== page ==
As per section 2(7) “agriculture with all its grammatical variations and cognate expressions, includes floriculture, horticulture, the raising of crops, grass or garden produce and also grazing, but does not include dairy farming, poultry farming, stock breeding, the mere cutting of wood or grass, gathering of fruit, raising of man-made forest or rearing of seedlings or plants”
The draft Act also provided that an agriculturist providing agricultural services would be exempt under GST. The term Agriculture as defined under the draft model law did include horticulture, therefore, one could have said that an agriculturist providing agricultural services, including horticulture services were exempt from levy of GST, as per the draft model GST law.
However, the final law notified in July 2017 does not provide for any definition for agriculture and there is no blanket exemption for agricultural activities.
It is pertinent to note that with the implementation of final Act w.e.f. 1st July, 2017, the exemption has been provided to an agriculturist from obtaining registration to the extent of supply of produce out of the cultivation of land.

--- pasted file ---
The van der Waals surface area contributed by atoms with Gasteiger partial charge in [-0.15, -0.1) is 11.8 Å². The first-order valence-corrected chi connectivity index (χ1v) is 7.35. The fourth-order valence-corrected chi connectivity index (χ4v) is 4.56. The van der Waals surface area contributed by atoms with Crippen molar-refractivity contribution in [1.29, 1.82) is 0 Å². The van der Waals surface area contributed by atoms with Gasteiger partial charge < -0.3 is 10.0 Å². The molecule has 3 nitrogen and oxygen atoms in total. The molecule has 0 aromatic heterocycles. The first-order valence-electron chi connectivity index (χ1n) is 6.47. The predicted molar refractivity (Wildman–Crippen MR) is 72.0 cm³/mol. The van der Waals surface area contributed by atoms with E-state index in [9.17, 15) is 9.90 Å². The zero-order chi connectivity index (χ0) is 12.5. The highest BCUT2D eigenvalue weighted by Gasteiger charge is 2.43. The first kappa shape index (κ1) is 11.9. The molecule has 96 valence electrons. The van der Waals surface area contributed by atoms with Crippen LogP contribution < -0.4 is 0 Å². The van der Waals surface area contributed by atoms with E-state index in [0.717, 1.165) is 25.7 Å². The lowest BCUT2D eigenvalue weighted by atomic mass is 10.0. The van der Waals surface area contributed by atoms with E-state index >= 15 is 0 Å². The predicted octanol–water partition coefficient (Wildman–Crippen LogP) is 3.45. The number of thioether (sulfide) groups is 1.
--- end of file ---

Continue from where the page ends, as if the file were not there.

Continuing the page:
Further, definition of Agriculturist as per CGST Act, 2017 is as under:
“Agriculturist means an individual or a Hindu Undivided Family who undertakes cultivation of land by own labour or by the labour of family or by servants on wages payable in cash or kind or by hired labour under personal supervision or the personal supervision of any member of the family”
Therefore, on-conjoint reading of the provisions of Final notified GST law with respect to definition of Agriculturist and Section 23, it is inferred that the intent of law makers is to provide exemption only to the agriculturist and that too only to the extent of produce of the cultivation of land. Hence, we understand that the services of Horticulture would not be covered under this exemption, as the Horticulturist is not engaged in supply of cultivated produce, but is engaged in rendering Horticultural services.
For the purpose of these Notifications, support services to agriculture, forestry, fishing, animal husbandry means:
(i) Services relating to cultivation of plants and rearing of all life forms of animals, except the rearing of horses, for food, fibre, fuel, raw material or other similar products or agricultural produce by way of
(a) agricultural operations directly related to production of any agricultural produce including cultivation, harvesting, threshing, plant protection or testing;
(b) supply of farm labour;
(c) processes carried out at an agricultural farm including tending, pruning, cutting, harvesting, drying, cleaning, trimming, sun drying, fumigating, curing, sorting, grading, cooling or bulk packaging and such like operations which do not alter the essential characteristics of agricultural produce but make it only marketable for the primary market;
It follows from above that Agriculture, as a whole, is not exempt from levy of GST and its only certain support services pertaining to agricultural activities which are exempt under GST.